The Giving Tree Read Aloud Storytelling (With a Sweet Snack)
The read aloud storytelling is my favorite part of The Giving Tree gathering, where we all get to immerse ourselves in the imaginative world of Shel Silverstein. But, before we finally dive into the book, let’s first bake up a sweet snack together.
Below is a simple recipe for a peach pie. Peach blossoms symbolize generosity, so this is a wonderfully symbolic snack to treat your guests to, although you can also substitute apple as a filling, ala the fruit offered by the Giving Tree itself.
The Ingredients List:
- Pastry (enough for a 9-inch double crust pie)
- 5 cups fresh peaches, sliced
- 1 cup sugar
- 1⁄2 cup all-purpose flour
- 1⁄2 tsp cinnamon
- 2 tbsp butter, diced
- 2 tbsp sugar
The Baking Directions:
- Preheat your oven to 425 degrees.
- Stir flour, cinnamon, and 1 cup of sugar together.
- Peel and slice the peaches and mix them together with the dry ingredients.
- Line a 9-inch pie pan with pastry.
- Place peach mixture into the pie pan and top with diced butter.
- Layer on the top crust and cut three slits. Seal the edges, then sprinkle with sugar.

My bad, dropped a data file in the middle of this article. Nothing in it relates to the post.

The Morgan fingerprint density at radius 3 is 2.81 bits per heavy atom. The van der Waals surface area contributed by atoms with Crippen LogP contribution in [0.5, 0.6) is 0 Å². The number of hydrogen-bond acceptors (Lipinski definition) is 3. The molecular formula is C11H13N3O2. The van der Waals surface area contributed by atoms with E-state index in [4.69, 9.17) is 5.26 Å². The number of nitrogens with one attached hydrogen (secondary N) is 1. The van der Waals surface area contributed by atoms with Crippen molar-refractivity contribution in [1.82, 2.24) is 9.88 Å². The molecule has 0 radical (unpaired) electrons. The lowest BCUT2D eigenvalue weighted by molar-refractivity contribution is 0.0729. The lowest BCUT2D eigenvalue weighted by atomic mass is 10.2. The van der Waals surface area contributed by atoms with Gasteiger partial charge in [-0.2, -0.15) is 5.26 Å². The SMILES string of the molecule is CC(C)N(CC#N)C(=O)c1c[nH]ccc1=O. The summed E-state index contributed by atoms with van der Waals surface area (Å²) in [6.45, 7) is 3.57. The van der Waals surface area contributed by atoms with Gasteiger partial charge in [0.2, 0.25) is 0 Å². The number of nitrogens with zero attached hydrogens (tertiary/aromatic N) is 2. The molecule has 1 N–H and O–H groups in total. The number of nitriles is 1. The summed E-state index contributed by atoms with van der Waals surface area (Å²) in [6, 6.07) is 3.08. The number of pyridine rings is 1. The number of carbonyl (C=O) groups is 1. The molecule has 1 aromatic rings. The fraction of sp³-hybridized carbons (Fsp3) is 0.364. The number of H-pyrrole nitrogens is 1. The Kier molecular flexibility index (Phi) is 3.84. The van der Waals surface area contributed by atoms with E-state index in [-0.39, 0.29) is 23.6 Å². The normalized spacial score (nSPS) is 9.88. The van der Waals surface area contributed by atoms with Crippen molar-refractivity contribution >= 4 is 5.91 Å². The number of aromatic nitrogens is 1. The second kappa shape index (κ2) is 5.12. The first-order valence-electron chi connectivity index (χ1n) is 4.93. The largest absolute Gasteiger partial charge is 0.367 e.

- Before placing the pie in the oven, cover it with foil so it doesn’t brown. During the last 10 minutes of baking, remove the foil.
- Bake for 40 minutes or until the crust is perfectly golden and the juices are bubbling.
After the pie has cooled, if the day is nice you can throw open a few blankets under a backyard tree and read the featured story while the kids each enjoy a slice of fruity pie. You could even make it a popcorn reading where one child reads a few sentences and then passes the book along to someone else to read the next paragraph or so.
One of my favorite quotes of all time (aside from those scattered throughout The Giving Tree) is by Simone de Beauvoir who writes, “That’s what I consider true generosity: You give your all, and yet you always feel as if it costs you nothing.”
The Giving Tree Party is an uplifting and warm gathering. It’s a way to come together and show kids firsthand how simple and wonderful a little generosity and kindness of spirit can be. May we all go out into the world—whether with the help of peach pie, watering cans, or sweet, simple stories—and give our all to generosity, encouraging our kids to do the same.
For more ideas on encouraging kids to give generously, explore our For Kids Gift Guide. Or, connect with us on our Facebook page, on Twitter @Elfster, or Instagram @Elfster.